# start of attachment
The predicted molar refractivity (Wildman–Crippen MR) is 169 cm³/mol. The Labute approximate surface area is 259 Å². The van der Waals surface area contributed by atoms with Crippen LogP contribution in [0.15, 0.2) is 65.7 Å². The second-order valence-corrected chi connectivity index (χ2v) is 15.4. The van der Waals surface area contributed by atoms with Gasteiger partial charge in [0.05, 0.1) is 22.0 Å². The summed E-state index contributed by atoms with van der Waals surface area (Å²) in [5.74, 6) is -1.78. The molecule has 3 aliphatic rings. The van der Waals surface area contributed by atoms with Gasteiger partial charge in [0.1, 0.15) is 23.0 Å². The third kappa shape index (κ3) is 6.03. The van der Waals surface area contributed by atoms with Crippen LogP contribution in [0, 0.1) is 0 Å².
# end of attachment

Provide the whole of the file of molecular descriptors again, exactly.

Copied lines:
The predicted molar refractivity (Wildman–Crippen MR) is 169 cm³/mol. The Labute approximate surface area is 259 Å². The van der Waals surface area contributed by atoms with Crippen LogP contribution in [0.15, 0.2) is 65.7 Å². The second-order valence-corrected chi connectivity index (χ2v) is 15.4. The van der Waals surface area contributed by atoms with Gasteiger partial charge in [0.05, 0.1) is 22.0 Å². The summed E-state index contributed by atoms with van der Waals surface area (Å²) in [5.74, 6) is -1.78. The molecule has 3 aliphatic rings. The van der Waals surface area contributed by atoms with Gasteiger partial charge in [0.1, 0.15) is 23.0 Å². The third kappa shape index (κ3) is 6.03. The van der Waals surface area contributed by atoms with Crippen LogP contribution in [0, 0.1) is 0 Å².